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Thursday, May 23

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Get Smart

It's sort of amusing that many of the films I had the highest expectations for this summer have let me down, and then a movie like Get Smart comes around, for which I had fairly low expectations thanks to some abysmal trailers, and it ends up being pretty damn good. There aren't as many laughs in Get Smart as I would have liked, but the ones that are there hit almost every time thanks to perfect casting and confident direction by Peter Segal (Tommy Boy; Anger Management; 50 First Dates; The Longest Yard).

The solid humor in this offering covers up the fact that Get Smart has very little in common with the much-loved Mel Brooks/Buck Henry-created television series starring Don Adams as the bumbling Maxwell Smart. Steve Carell's version of Agent 86 isn't in any way inept. If anything, he's so good at his job as an analyst for the covert agency CONTROL that his boss (Alan Arkin as The Chief) doesn't want to promote him to full field agent. But when a list of all CONTROL field agents is leaked to the group's rival organization KAOS (led by Terrence Stamp's Siegfried), Max is promoted and paired with the lovely Agent 99 (Anne Hathaway filling the high heels of Barbara Feldon), who resents being teamed with the rookie. It doesn't take long for her to see Max's skills as an agent, and shortly thereafter, the two get a little snugly as they take on KAOS, which is in the process of selling stolen nuclear weapons to the unstable governments of the world.

This is not the Maxwell Smart who talks into his shoe or drives the souped-up little sports car (although Carell does manage to do both in the movie for nostalgia's sake). And this modern Agent 86 does manage to get out a few "Missed it by that much" and "Would you believe…?" lines for old-times sake. But this Get Smart seems equal parts action and comedy. Chases, explosions and other dangerous stunts fill this film. And while there are still a few antics back at CONTROL headquarters (courtesy of fellow agents played by Terry Crews and David Koechner), the film is saved by Carell's chemistry with Hathaway, as well as Arkin's perfect delivery. Dwayne Johnson (it's okay to stop calling him The Rock, I think) is also on hand as Agent 23, the only agent who respects Max's skills as an analyst and defends him repeatedly. Johnson looks good in a suit, and his comedy chops aren't too shabby either. There are some nice cameos that will tickle fans of the original show. Yes, Agent 13 is here, and the show-closing appearance of another special CONTROL agent was enough to make me wish for a sequel. And then there is James Caan as the very stupid President; he's fantastic.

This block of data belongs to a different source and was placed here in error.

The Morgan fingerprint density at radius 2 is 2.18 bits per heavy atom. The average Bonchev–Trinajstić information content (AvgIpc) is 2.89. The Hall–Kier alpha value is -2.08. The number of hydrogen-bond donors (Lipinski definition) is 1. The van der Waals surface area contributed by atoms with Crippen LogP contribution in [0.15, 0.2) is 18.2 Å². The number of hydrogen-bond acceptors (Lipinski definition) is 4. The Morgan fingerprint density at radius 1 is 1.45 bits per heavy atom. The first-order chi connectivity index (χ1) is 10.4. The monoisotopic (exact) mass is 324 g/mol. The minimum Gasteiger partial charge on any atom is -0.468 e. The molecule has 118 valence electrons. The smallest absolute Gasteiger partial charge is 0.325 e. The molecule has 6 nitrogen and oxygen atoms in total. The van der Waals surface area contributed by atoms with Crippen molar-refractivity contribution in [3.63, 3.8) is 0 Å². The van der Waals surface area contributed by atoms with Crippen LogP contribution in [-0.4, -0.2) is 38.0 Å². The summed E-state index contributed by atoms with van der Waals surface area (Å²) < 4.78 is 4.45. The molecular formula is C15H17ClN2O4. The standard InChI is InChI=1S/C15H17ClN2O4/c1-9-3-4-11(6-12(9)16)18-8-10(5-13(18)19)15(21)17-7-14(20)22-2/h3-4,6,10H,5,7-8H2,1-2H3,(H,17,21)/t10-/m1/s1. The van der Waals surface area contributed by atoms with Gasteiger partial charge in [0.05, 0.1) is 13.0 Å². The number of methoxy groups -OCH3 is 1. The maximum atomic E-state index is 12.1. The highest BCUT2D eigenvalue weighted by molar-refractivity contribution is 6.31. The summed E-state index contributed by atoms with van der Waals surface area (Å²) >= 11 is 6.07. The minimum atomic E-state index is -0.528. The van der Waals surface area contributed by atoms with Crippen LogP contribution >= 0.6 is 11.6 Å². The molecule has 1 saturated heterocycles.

Devotees of the television show may have mixed feeling about the film Get Smart. That show's magic and unique sense of humor just isn't here. On the other hand, this movie gives us something more in step with modern spy movies. When he was filming Get Smart, Carell said the film was like asking, "What if Maxwell Smart was suddenly given Jason Bourne's job?" That about hits it on the head. This is certainly Carell's best purely comedic work since The 40-Year-Old Virgin and makes up for the miserable Evan Almighty. When all is said and done, the movie made me laugh. And while the action sequences aren't exactly groundbreaking, they aren't too shabby either; in some cases they're damn hilarious. I considered myself a big fan of the TV show repeats in my formative years, but I haven't seen an episode in more than 15 years. That being said, I found the film hugely entertaining, charming and more than a little ridiculous (Max ballroom dancing with an overweight woman is glorious). I'm guessing most people are going to go for this the same way I did.

Mongol

As if to prove that its country is more than just Borat, the nation of Kazakhstan gets to kick a little ass in this sweeping, Oscar-nominated epic about Genghis Khan's formative years, from childhood to the early stages of assembling his army of united Mongolians. I saw this film last December at the Butt-Numb-a-Thon in Austin, and it was by far my favorite offering at the event. Russian director Sergei (Prisoner of the Mountains) Bodrov chronicles the great indignities forced upon Temudgin, the young man who would become Khan, as he is made a slave from early childhood, repeatedly separated from those he loves and disgraced by his apparent betters. While other portraits of Khan as an adult have shown him as a war monger, Mongol examines the elements of a man's life that make him a leader to his people. I have no idea how much of this film is historically accurate, but from the research I've done, it appears to be based on several scholarly writings.